Wednesday, April 27, 2011

Top 5 fantasy forests to avoid

List by Danielle and Kylie (and Mark and Jero)

"Soon the light at the gate was like a little bright hole far behind, and the quiet was so deep that their feet seemed to thump along while all the trees leaned over them and listened."
Mirkwood, from 'The hobbit: or there and back again', by J.R.R. Tolkien

I love trees. Everytime I come back from holiday, there are at least a dozen frustrated and inadequate photos of trees - usually taken from a moving car - as I try one more time to record how much I love them.
Myths and legends, folktales and fairytales, they love their forests too. And for every tale about a forest of surpassing beauty where fair elves and noble unicorns dwell in golden glades, at one with nature, there is a story that burrows deep into the freaky flipside of forests - the cool, impenetrable darkness, the creatures that hide behind leaves and buried beneath the undergrowth, the endless cycle of rebirth - and decay. Giant spiders. Demons and the undead. Eyes, in the night. Fairytale and fantasy forests are resistant to maps, with shifting boundaries that remake themselves at will. All sorts of things make their homes there, and some of the denizens of the forests below would snack on the Big Bad Wolf for breakfast and pick their teeth on the Woodsman. NOM NOM NOM.

Honourable mentions:
Pendaran Wood, The Fionavar Tapestry / Guy Gavriel Kay
Mirkwood and Fangorn Forest, Lord of the Rings / J. R. R. Tolkien
Wayreth, the Dragonlance Chronicles / Margaret Weis and Tracy Hickman

Ryhope Wood
Mythago Wood, Lavondyss and others / Robert Holdstock
Ryhope Wood is at the centre of Robert Holdstock's fabulous Mythago Cycle, a wood that reaches through time at least as far back as the Neolithic, and has the ability to manifest archetypal and mythical figures from the human subconscious. "In a way, the boys have conducted an experiment for me, by releasing their model ship on to the brook that flows - or so I believe - around the edge of the woodland. It has taken six weeks to traverse the outer zones, a distance, in real terms, of no more than a mile. Six weeks! Deeper in the wood, if the expansion of time and space increases - which Wynne-Jones suspects - who can tell what bizarre landscapes are to be found?"

Garroting Deep
The Illearth War / Stephen Donaldson (Book 2 of the First Chronicles of Thomas Covenant, the Unbeliever)
"The first trees were within a dozen yards of him. Like irregular columns, they appeared suddenly out of the ground, with no shrubs or bushes leading up to them, and no underbrush cluttering the greensward on which they stood. They were sparse at first. As far back as he could see, they did not grow thickly enough to close out the sunlight. Yet a shadow deepened on them; mounting dimness spurned the sunlight. In the distance, the benighted will of the Forest became an almost tangible refusal of passage. He felt that he was peering into a chasm. The idea that any bargain could be made with such a place seemed to be madness..."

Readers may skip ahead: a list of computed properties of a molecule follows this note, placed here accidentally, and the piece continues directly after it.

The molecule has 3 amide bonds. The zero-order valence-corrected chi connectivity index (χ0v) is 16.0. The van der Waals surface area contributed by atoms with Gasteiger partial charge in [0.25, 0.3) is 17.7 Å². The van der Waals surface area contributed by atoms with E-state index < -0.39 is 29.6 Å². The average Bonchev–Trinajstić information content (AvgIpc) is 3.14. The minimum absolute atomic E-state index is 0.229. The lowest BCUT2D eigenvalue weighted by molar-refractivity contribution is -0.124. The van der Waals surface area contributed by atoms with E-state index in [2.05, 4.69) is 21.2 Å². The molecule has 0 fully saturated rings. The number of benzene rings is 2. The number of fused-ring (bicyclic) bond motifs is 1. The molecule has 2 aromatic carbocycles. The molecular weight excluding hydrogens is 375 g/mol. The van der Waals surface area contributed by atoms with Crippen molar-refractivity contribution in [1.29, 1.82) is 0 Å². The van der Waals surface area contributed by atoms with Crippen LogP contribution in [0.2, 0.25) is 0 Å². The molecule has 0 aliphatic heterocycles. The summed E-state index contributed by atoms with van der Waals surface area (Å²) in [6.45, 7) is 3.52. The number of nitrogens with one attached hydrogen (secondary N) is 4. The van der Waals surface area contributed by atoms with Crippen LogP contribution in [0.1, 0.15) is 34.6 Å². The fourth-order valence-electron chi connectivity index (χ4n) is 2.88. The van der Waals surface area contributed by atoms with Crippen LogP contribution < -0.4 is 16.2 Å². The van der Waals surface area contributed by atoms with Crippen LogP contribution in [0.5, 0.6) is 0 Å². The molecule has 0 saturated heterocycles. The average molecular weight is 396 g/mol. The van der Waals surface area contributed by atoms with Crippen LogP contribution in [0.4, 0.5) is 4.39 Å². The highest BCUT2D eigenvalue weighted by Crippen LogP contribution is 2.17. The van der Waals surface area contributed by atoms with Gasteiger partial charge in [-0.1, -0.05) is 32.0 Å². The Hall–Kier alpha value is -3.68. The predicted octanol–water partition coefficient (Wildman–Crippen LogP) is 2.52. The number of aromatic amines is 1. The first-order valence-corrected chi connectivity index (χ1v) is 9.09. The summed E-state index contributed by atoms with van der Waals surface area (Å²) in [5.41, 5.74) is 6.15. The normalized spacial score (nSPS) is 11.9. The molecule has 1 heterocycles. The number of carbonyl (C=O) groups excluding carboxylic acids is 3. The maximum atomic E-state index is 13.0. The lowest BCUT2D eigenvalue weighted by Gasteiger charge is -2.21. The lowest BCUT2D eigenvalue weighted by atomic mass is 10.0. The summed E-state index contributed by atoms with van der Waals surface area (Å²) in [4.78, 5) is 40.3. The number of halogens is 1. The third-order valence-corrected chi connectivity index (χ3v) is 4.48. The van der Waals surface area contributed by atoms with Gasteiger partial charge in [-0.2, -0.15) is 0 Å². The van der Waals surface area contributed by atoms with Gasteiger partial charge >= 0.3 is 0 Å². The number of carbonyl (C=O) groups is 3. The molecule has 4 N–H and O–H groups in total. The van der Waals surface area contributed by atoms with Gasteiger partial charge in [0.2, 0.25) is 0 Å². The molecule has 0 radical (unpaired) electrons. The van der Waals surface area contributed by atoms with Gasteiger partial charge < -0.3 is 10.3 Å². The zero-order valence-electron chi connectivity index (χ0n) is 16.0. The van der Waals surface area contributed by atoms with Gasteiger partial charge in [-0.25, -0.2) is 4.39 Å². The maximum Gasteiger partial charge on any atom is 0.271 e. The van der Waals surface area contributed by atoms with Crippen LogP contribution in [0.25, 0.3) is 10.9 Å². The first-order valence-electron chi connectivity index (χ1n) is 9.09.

The Blight
The eye of the world / Robert Jordan (Book 1 of the Wheel of Time series)
The Blight – a corrupted, rotted forest, full of twisted monsters (e.g. giant Worms). But the worst thing is the plant life itself: “Leaves covered the trees in ever greater profusion, but stained and spotted with yellow and black, with livid red streaks like blood poisoning. Every leaf and creeper seemed bloated, ready to burst at a touch. Flowers hung on trees and weeds in a parody of spring, sickly pale and pulpy, waxen things that appeared to be rotting… The air tasted like a mouthful of spoiled meat.” Oh, and the further in you get, the more likely the trees are to try and eat you.

The deepwood/Alisanos
Karavans and Deepwood / Jennifer Roberson
“Humans call it the deepwood, but it is no ordinary land. A sentient entity, Alisanos has many magical, perilous, and frightening characteristics. It is home to powerful demons with the ability to assume whatever shape they choose, and other creatures beyond human imagining. Any person unlucky enough to be taken by Alisanos is either never seen again, or permanently changed into a monstrous entity… But the most terrifying aspect of the deepwood is its ability to move – suddenly encompassing what was previously safe land.”

The haunted forest
The game of thrones / George R. R. Martin (Book 1 of the Song of Ice and Fire series)
I'm reading this series for the first time at the moment, and so far, the people have been the thing to avoid. The thought of this massive, nameless forest sitting swathed in perpetual winter up past the Wall, and what might be living (un-living?) in the trees, feels like a big, dark threat that could swoop down and engulf the plot at any moment. "From up here, Tyrion could see it, the dark trees looming beyond the stretch of open ground, like a second wall built parallel to the first, a wall of night. Few axes had ever swung in that black wood, where even the moonlight could not penetrate the ancient tangle of root and thorn and grasping limb. Out there the trees grew huge, and the rangers said they seemed to brood and knew not men. It was small wonder the Night's Watch named it the haunted forest."

No comments: